U.S. walks the line on Egypt

A little more than two months ago, when Hosni Mubarak’s government rigged Egypt’s most recent parliamentary elections, the Obama administration issued a notably mild statement expressing “dismay.” That reaction wasn’t nearly strong enough for Mohammed ElBaradei, Egypt’s leading opposition figure and the man who may lead the country’s next government. “I was dismayed,” he wrote, “that all [the administration] could say is that it was dismayed.”

But the U.S. has attempted a difficult balancing act for decades where Egypt is concerned. And though it’s easy to criticize President Obama for not condemning undemocratic elections or rushing to embrace the demonstrators in Tahrir Square, his hesitation in both instances was understandable, even if it wasn’t admirable.

In Egypt and elsewhere, the United States has tried to promote democracy and preserve stability at the same time, but when the two goals conflict — as they often do, at least in the short run — Washington has usually opted for stability first.

Even now, with Egypt in tumult, the Obama administration is trying to preserve whatever stability it can. The premier U.S. ally in the Middle East, Israel, is frantic at the prospect of an Egypt ruled by populists or Islamists who might turn hostile after three decades of peace. There is also the question of what message U.S. support for the demonstrators would send to its other allies in the region, most of which aren’t shining examples of democracy. Kings in Saudi Arabia and Jordan, military strongmen in Yemen and Algeria want to know whether they are next, and whether their alliances with Washington will mean anything in the crunch.


“This is going to be very tricky,” said Scott Carpenter, who worked on democracy promotion in the George W. Bush administration. “It’s going to be important to communicate what we did and why, so other regimes can understand our thought process. Some of them are already saying that Obama stuck a knife in Mubarak’s back; that the United States doesn’t know how to protect its friends. If it’s not framed properly, this episode could send a message that the United States is weak.”

Given all those conflicting interests, the wonder isn’t that it took Obama so long to put himself on the side of the demonstrators but that he was able to pivot as fast as he did.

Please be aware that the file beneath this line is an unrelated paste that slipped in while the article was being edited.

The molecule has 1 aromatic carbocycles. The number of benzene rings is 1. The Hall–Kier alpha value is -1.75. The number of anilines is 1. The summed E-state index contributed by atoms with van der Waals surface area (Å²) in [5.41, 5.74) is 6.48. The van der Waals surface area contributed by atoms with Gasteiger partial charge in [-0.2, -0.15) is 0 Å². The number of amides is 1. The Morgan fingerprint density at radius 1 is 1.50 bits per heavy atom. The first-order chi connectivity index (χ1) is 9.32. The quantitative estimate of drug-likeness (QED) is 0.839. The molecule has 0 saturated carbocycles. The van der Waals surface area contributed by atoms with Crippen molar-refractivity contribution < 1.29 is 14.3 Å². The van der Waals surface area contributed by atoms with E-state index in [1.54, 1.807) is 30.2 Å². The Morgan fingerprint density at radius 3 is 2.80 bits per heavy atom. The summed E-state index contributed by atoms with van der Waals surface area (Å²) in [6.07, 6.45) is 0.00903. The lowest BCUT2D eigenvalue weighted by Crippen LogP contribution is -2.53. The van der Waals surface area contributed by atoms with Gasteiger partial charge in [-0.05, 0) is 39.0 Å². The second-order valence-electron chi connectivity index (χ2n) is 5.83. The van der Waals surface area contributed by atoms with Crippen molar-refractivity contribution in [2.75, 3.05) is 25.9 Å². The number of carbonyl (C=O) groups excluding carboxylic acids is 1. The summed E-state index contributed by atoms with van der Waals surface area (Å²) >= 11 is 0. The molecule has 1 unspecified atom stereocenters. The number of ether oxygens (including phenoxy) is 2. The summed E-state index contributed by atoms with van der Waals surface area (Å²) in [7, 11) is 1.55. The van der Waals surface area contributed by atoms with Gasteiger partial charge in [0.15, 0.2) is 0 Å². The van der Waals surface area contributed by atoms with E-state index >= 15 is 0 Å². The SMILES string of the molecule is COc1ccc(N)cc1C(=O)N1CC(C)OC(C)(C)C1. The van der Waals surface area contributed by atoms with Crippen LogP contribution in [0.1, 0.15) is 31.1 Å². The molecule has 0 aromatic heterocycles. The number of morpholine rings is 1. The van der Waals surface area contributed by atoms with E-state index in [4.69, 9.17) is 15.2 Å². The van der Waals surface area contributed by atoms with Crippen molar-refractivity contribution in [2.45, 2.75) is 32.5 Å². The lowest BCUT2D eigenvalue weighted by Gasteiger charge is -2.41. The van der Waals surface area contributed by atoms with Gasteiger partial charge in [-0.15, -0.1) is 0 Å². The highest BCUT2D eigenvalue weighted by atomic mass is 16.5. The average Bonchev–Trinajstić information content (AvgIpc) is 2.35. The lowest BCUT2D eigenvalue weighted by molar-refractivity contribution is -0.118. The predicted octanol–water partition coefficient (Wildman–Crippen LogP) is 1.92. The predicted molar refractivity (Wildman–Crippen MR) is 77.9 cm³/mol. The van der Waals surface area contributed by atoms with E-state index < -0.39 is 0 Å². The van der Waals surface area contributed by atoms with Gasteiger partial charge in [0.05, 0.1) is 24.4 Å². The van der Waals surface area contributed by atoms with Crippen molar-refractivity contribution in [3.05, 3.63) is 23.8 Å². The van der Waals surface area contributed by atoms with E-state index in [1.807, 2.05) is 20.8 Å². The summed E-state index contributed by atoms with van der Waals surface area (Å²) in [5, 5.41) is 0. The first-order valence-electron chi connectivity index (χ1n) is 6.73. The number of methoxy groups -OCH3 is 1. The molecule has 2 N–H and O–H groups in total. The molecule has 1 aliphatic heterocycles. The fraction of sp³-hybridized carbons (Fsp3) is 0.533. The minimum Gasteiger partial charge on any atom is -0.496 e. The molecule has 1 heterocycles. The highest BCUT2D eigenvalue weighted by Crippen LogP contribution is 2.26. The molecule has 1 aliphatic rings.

A little more than a week ago, the Obama administration was still praising Mubarak’s rule as stable. By the end of last week, it was asking for “reform”; by Sunday, “an orderly transition”; and by Tuesday, a transition that “must begin now.”

What happened?

Three things. First, Egypt’s demonstrators stood their ground against Mubarak’s security police and embraced soldiers in the streets, which revealed that the regime no longer had the option of ending the protests with force. Second, Egypt’s military command — the real source of power in Cairo — reacted to that by pressing Mubarak to appoint a vice president, a move he had refused for 30 years because it acknowledged the need for a successor. And third, after a few days of hesitation, the administration realized — in the words of a former official consulted by the White House — that “we cannot keep our finger in the dike.... There was an opportunity here, and we might be missing it.”

In fact, the administration is still pursuing stability in Egypt rather than democracy at any cost. It has allied itself directly with the Egyptian military, not with ElBaradei or anyone else in the opposition. It’s still aiming for an essentially conservative goal, an “orderly transition” to democracy overseen by the armed forces, which want to keep their privileges — and have no appetite for war with Israel, U.S. officials believe.

“We would hope to see it come out of this process a stronger, democratic [country], continuing to be a secular nation … trying to bring peace to the region,” Obama’s new chief of staff, William M. Daley, told reporters Wednesday.

But the U.S. can’t ensure that Egypt’s revolution will turn out that way. There aren’t many examples of peaceful transitions to democracy when U.S.-backed autocrats are overthrown — and most of them are in Asia, where it took decades of evolution for the Philippines, South Korea and Taiwan to become democratic.


Egypt’s next government, unlike its armed forces, is unlikely to feel any real debt to the Obama administration. It’s likely to be more populist, which means both anti-Israel and at least mildly pro-Islamic. As the administration has already conceded, it may well include the Muslim Brotherhood, Egypt’s main Islamist opposition group, which makes Israel understandably nervous.

If things go well, the Obama administration isn’t likely to get much credit. But if things go poorly, the question will inevitably be raised: Who lost Egypt?

The Obama administration’s answer will be Hosni Mubarak. An 82-year-old dictator should have done more succession planning than setting up his unpopular investment-banker son to inherit the seat.

Could the United States have prevented Mubarak’s fall? Only if it had persuaded him to launch reforms years ago — and every president since Ronald Reagan (whose ambassador in Cairo pushed for naming a vice president) failed at that pursuit.


Those who argue that Obama should have stood athwart the tide of Egyptian history and shouted “stop” might consider how difficult it has been for the United States to shape the futures of Lebanon, Iraq or Afghanistan.

So it’s fitting that the Obama administration is spending so much time being modest about its power to determine Egypt’s future. It may be a useful argument, in that it shields the United States from bearing full responsibility for the outcome. But as Henry A. Kissinger used to say, it has the added advantage of being true.